If there is one thing that would make a mother refuse Namo's call, it would be the need to protect her child! Only Legolas was young enough that he could only deal with his loss by forgetting her presence in his life. I'm not sure he realised exactly what he had achieved in releasing her - but his father most certainly knew. And approved, I think.

I like Legolas ... when he's not overly romanticised and superficial.

lilandrielReviewed Chapter: 1 on 11/26/2007
oh, Bodkin. this had me reaching for the tissues! this was so heartbreakingly sad

to think that she ~Was~ there, for him, all that time... that's so sad. *sniffles* i wonder if she will remember, all those years she stayed with him?

really, ~really~ excellent story. incredibly emotive, and exceptionally well written.

thank you xx

Author Reply: Thank you lilandriel. I hope reaching for tissues is a sign of enjoyment! Legolas's mother was fighting so desperately to save him that a mere call from Namo was not going to get in her way - and then, by the time Thranduil arrived, the moment had passed. I'm sure Legolas, when young, spent far more time than was good for him in this part of the wood - but he is mature enough now to release her. Will she remember it? I don't think so - except as a dream, maybe.

I'm glad you liked it.

NalediReviewed Chapter: 1 on 11/26/2007
What a beautiful tale! At first I thought it was a fairly straightforward story, relating Legolas' return to the devastated woods of his home - and nothing wrong with that - but the way you gradually revealed the reason why the place was special and then the fact that his mother's spirit was still bound there was wonderful. The moment where Legolas frees his mother's spirit was truly moving.

Author Reply: Thank you, Naledi. I think the trauma of dying whilst trying to save your child might make it more likely that you would ignore Namo's call - and then, perhaps, not be able to leave. But between the fire and Legolas's new understanding, he was able to release her ties - and thus ensure that they would, eventually, meet again in the Blessed Realm. I'm glad you liked the way the story unravelled - thanks again, Naledi.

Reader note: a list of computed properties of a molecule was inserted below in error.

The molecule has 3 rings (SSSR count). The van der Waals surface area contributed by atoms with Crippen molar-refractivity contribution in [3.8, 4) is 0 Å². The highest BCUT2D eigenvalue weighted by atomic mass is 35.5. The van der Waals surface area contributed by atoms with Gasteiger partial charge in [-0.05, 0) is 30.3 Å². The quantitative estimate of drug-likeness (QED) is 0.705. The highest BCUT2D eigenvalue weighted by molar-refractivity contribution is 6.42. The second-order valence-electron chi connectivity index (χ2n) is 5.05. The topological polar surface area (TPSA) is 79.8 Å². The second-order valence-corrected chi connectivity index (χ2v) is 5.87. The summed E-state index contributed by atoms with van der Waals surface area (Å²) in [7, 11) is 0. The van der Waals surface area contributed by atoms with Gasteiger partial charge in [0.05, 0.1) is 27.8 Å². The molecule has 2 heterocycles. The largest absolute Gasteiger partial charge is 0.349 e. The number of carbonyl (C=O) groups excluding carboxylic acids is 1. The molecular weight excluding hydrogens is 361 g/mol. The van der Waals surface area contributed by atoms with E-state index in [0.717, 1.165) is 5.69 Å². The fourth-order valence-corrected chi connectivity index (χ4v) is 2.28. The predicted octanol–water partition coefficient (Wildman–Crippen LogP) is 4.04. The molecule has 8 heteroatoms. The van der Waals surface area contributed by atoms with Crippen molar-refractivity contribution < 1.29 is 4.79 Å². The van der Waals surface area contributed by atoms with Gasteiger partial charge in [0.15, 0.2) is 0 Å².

The KarenatorReviewed Chapter: 1 on 11/26/2007
Oh, wow, Bodkin, this is just gorgeous. The language is like gliding on the wind through a burned forest, seeing the devastation, the broken hearts of a mother and child, and their guilt and longing drifting in puffs of ash. It's just beautiful. And sad.

The idea that a person's spirit remains tied to the place where a trauma occurred is one I've read in speculations about why some spirits may be earthbound. It fits nicely with Legolas's mother staying in the place where she died and she knew he would return. Perhaps this is especially true when so much emotion is spent in protection of a child.

I'm more than pleasantly surprised to see this; I'm thrilled. I always love your work, your use of language, and how you capture characters and settings so beautifully. But for this one to be for me is just wonderful. Thank you so much.


Author Reply: Thank you, Karen. And happy - and now even more belated - birthday.

If ever there was a situation where a mother would refuse to accept the call, it would be when her child was at imminent risk of a very unpleasant death. And Legolas's mother was strong enough and powerful enough to cling to him until his father came to the rescue. Thereafter - well, she might well be held in place. Until fire and the right ... it's more than a form of words - desire? emotion? understanding? ... released her.

I'm not sure that Legolas knew exactly what he had done, but Thranduil, I think, knew immediately. Heard it in the song, felt it in the wind - and - and this is a thought that has only just occurred to me - in facilitating his mother's release, he probably guaranteed that Thranduil would, in time, sail to join his son and wife in the Blessed Realm.

I'm very happy that you liked the story, Karen.